SIMPLE SWAPS: SUGAR

We are spoilt for choice. There has never been so much variety in our supermarkets. However, if you are planning on making a change to your diet, knowing what products to buy can be overwhelming. This article will focus on sugar; I will highlight how much sugar is in everyday products and offer lower sugar alternatives. 

Added sugar has received vast negative media and let's face it we all know too much is bad for us! (Read our article, Sugar Simplified to understand sugar in foods). In recent years many food companies have produced reduced or zero sugar alternatives of their products. Replacing sugar with low calorie sweeteners is popular in the food industry. Unfortunately we do not have conclusive scientific evidence to understand the effects of sweeteners on weight gain and appetite but they are safe to be consumed as part of a balanced diet. If you are concerned about your sugar intake, below are some simple everyday swaps you can make. 

Breakfast Juices (orange, apple) - Swap To - A Homemade Smoothie 

Unfortunately breakfast juices are not as healthy as you may think. Although they may contain fruit which has naturally occurring sugars, often then contain the equivalent if not more added sugar than fizzy drinks. When fruit or vegetables are juiced the fibre which is present in the pulp is left behind. Blending fruit will include the pulp and therefore fibre.

Make the smoothie the night before and place it in the fridge so it is chilled for the morning!

Breakfast Cereals - Swap to - Oats 

Currently the Government recommends that you do not consume more than 5% of your daily energy intake from added sugar. Say you have a calculated recommended energy intake of 1500 kcal, 5% of that is, 75 kcal. One gram of sugar has 4 kcal and therefore this adult is advised not consume more than 18.75g of sugar a day (just over 4 teaspoons). 

Let's look at some common breakfast cereals. Besides their sugar content I also have an issue with the recommended portion size; 30g! That is about a handful. I suspect  most people have at least double if not triple that!

Cereal Product

Sugar per 30g portion 

Sugar per 60g portion 

Sugar per 90g portion 

Cornflakes 

2.4g

4.8g

7.2g

Bran Flakes

4.2g 

8.4g

12.6g

Coco Pops

5.1g

10.2g

15.3g

Fruit & Nut Granola

5.7g

11.4g

17.1g

Cheerios

5g

10g

15g

Frosted Cornflakes

11g

22g

33g

Weetabix 

2 Biscuits (1.6g)

4 Biscuits (3.2g)

6 Biscuits (4.8g)

The average portion of rolled oats is 40g, which contains 0.5g of sugar. Oats are cheap, versatile and can be prepared the night before to make overnight oats, consumed hot, added to smoothies and used in baking. 

Fruit Yoghurts - Swap to - Natural Yoghurt and Fresh Fruit

One of the most overcrowded areas of the supermarket, the yoghurt fridge! There are dozens of brands and within brand variety, I don’t know how anyone makes a decision.Some useful advice - if it is zero sugar it is probably high in fat or contains sweetener(s) and if it has zero fat it is probably high in sugar. They need to make them taste nice after all. There is also the issue of the fruit content. Many fruit yoghurts contain a small percentage of whole fruit, the rest contain jam like substances i.e. more sugar!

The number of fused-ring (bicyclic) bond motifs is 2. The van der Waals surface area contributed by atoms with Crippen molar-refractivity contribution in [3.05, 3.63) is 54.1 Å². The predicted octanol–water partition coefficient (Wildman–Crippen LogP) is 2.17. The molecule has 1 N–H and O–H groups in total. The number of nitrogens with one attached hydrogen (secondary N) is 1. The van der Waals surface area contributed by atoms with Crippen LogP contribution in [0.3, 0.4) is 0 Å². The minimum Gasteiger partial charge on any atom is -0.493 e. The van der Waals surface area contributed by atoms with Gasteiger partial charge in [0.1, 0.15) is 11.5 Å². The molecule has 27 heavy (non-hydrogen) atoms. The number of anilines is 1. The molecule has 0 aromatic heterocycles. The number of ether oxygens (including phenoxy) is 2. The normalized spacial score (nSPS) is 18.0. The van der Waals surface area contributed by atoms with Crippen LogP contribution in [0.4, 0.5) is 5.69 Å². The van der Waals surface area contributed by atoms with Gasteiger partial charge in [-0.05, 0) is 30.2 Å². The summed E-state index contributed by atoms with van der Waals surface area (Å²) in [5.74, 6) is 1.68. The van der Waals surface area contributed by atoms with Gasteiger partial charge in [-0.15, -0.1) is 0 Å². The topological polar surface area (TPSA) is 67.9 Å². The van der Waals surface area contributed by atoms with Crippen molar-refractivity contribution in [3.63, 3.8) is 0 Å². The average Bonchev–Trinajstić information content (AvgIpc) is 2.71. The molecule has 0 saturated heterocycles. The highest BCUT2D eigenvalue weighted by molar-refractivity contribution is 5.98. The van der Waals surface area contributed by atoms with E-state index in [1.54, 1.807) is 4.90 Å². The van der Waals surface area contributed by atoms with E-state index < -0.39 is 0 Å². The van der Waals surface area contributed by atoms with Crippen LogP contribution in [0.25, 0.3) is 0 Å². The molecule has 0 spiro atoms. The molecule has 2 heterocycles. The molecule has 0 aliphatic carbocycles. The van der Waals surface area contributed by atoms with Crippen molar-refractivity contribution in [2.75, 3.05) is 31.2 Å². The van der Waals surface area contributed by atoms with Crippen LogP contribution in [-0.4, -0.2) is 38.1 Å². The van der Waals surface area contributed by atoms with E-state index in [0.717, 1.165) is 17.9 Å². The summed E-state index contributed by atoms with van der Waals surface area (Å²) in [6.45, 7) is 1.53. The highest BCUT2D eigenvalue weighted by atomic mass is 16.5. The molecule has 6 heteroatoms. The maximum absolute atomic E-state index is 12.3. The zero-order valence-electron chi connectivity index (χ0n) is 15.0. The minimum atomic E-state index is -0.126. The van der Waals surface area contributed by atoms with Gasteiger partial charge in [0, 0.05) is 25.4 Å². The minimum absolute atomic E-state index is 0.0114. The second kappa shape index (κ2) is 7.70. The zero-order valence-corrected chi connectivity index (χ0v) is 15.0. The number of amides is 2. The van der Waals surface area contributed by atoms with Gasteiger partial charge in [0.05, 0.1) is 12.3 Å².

Let’s have a look at a small selection of yoghurts and the sugar content;

Product 

Serving Size

Sugar Content per serving size

Muller Corner Fruit Yoghurt

1 pot = 143g

1 pot = 19.2g

Activia Fat Free Strawberry

1 pot = 120g 

1 pot = 8.6g

Onken Raspberry

¼ Pot = 105g

¼ Pot = 12.6g

Benecol - Blueberry

1 Bottle = 67.5g

1 Bottle = 3.8g

Greek Yoghurt (0% Fat + 5% Fat)

⅕ Tub = 100g

⅕ Tub = 3.0g

 

Plain Greek yoghurt is lower in sugar and yes some people may find it sour. A great way to sweeten it up naturally is by adding fruits such as banana, berries and kiwis. 

There are thousands of products that contain sugar, below are more products that have low or no added sugar alternatives to look out for in the supermarket!

Tomato Ketchup & Sauces, Baked Beans, Marmalade, Jam, Fruit Cordials, Biscuits, Cakes and Ice cream. 

Gradually decreasing your added sugar intake so it is less noticeable to you is good. Start by making one change and once you have mastered that, make another change. It could be as simple as gradually reducing the amount of sugar in your tea or coffee or switching to a lower sugar alternative product. Cutting out sugar abruptly in your diet may cause headaches, fatigue and sleep disturbances, all of which you want to avoid. 

 

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